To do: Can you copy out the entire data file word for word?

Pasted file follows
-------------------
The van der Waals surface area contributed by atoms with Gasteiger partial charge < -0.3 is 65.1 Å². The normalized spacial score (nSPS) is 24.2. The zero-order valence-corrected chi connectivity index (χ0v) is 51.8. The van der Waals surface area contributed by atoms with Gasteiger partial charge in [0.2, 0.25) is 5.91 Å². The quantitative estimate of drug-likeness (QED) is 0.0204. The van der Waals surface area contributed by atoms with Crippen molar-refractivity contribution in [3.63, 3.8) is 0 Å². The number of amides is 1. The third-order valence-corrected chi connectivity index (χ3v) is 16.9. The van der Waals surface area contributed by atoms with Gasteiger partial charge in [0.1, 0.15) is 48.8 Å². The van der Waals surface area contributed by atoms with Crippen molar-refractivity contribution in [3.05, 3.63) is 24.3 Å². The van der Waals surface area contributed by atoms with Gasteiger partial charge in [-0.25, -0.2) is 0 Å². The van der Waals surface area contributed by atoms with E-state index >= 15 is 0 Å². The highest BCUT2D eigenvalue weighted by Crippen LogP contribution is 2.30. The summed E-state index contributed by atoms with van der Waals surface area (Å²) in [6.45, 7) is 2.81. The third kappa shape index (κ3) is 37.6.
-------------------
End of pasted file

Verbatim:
The van der Waals surface area contributed by atoms with Gasteiger partial charge < -0.3 is 65.1 Å². The normalized spacial score (nSPS) is 24.2. The zero-order valence-corrected chi connectivity index (χ0v) is 51.8. The van der Waals surface area contributed by atoms with Gasteiger partial charge in [0.2, 0.25) is 5.91 Å². The quantitative estimate of drug-likeness (QED) is 0.0204. The van der Waals surface area contributed by atoms with Crippen molar-refractivity contribution in [3.63, 3.8) is 0 Å². The number of amides is 1. The third-order valence-corrected chi connectivity index (χ3v) is 16.9. The van der Waals surface area contributed by atoms with Gasteiger partial charge in [0.1, 0.15) is 48.8 Å². The van der Waals surface area contributed by atoms with Crippen molar-refractivity contribution in [3.05, 3.63) is 24.3 Å². The van der Waals surface area contributed by atoms with Gasteiger partial charge in [-0.25, -0.2) is 0 Å². The van der Waals surface area contributed by atoms with E-state index >= 15 is 0 Å². The highest BCUT2D eigenvalue weighted by Crippen LogP contribution is 2.30. The summed E-state index contributed by atoms with van der Waals surface area (Å²) in [6.45, 7) is 2.81. The third kappa shape index (κ3) is 37.6.